A firm as a nexus of different contributions
Corporations are the dominant mechanism by which economic activity is organized in our economies. How companies perform and what helps them to perform better are hence questions of huge importance. Corporations have such an enormous influence on our lives that corporate decision-making and actions might well deserve more attention right now than does discussing the new social tools. Or, to put it in another way: what kind of changes in our corporate thinking would enable maximum benefits to be gained from new technologies?
One key question in corporate governance is, who should have the right to make what decisions, and why.
Instead of thinking that we already know the answer, let’s look at what is going on. Companies that focus on their share price, which is the business press doctrine, have the incentive to shut down, or move operations that are not generating the best possible profits for their shareholders, even though those operations are still generating substantial economic value in the geographical area they are located in.
From the point of view of the people who are employed, and the society where those corporations are located, this is obviously not very efficient. It is doubtful whether maximizing the value of shares, maximizes social wealth. Can it be that the idea of maximizing of shareholder value is an incomplete performance standard in post-industrial economies?
I am not talking about social responsibility here. What I am claiming is that there are other parties, other than shareholders, who have made an investment in the enterprise. In order to understand this, we should start by asking who is contributing to the enterprise, and what, and who is bearing what risk. The question I am raising here is whether we can think of employees as generic labour any more.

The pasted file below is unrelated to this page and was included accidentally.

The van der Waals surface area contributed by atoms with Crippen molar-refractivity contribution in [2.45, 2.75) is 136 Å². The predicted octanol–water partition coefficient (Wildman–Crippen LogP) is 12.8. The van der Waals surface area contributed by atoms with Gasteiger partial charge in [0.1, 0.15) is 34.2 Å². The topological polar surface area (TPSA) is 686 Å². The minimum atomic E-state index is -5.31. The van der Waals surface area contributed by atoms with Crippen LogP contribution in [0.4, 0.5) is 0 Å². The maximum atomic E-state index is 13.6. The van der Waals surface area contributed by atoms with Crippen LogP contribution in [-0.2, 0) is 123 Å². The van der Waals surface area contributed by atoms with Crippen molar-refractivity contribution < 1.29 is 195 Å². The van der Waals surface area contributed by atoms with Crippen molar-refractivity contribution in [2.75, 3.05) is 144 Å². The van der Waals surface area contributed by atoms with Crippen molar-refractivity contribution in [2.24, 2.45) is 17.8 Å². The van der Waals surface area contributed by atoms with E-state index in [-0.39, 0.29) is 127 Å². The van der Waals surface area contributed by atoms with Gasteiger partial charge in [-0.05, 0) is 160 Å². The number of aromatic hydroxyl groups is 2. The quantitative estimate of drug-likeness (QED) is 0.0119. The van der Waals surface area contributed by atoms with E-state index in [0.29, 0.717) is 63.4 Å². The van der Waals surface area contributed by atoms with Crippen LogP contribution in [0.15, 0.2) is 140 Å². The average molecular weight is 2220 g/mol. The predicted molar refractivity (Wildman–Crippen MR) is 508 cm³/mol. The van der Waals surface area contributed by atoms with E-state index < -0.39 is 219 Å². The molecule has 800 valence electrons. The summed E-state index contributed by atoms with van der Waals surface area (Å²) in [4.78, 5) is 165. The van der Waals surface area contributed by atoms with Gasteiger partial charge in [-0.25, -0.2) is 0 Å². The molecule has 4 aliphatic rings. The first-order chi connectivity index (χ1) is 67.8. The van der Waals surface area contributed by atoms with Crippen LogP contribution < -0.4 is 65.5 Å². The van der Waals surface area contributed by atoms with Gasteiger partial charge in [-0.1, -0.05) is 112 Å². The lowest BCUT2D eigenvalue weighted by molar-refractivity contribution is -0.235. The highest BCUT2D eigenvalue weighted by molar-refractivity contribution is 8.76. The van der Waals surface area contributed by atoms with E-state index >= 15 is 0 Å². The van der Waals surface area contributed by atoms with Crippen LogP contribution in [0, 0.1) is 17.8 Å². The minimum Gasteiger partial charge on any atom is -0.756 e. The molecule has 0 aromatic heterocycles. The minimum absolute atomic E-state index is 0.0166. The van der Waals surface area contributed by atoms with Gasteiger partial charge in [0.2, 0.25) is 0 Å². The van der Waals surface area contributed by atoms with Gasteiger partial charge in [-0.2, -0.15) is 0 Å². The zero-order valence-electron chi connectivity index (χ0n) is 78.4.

It matters in a very specific way who does what. The contributions of knowledge workers cannot be understood as fixed-wage generic inputs, but they can easily be understood as risk investments, in the very same way as we today understand shareholders’ financial contributions. We should ask whether the current social construct of allocating risks and rewards is inevitable for some reason, or whether it is an outdated industrial artefact that should be redesigned?
A large part of the economic surplus that a company creates is paid to the employees as wages. This is treated as an operating cost. Naturally, costs should be lowered. The picture would look somewhat different if we understood employees as being investors of (human) capital, and treated them accordingly. Our system of industrial management creates a systemic inefficiency in knowledge-based work. It can only be removed if the worker’s role included a more active (managerial) responsibility leading to responsive, agile practices. This cannot be achieved unless our mental construct of the employer employee relationship changes radically.
The change would mean that employees would explicitly bear the entrepreneurial accountability for the success or failure of the company, as they do any way in the end and additionally benefit from any possible upside, just as shareholders do. From the point of view of corporate governance, it would mean that companies should be run in the interests of all their investors.
I don’t think that future firms have that many employees, more contributors of different resources – mainly financial capital and human capital. Some investors invest for a long term, some for a very short term.
Thank you Gary Becker, Margaret Blair and Yochai Benkler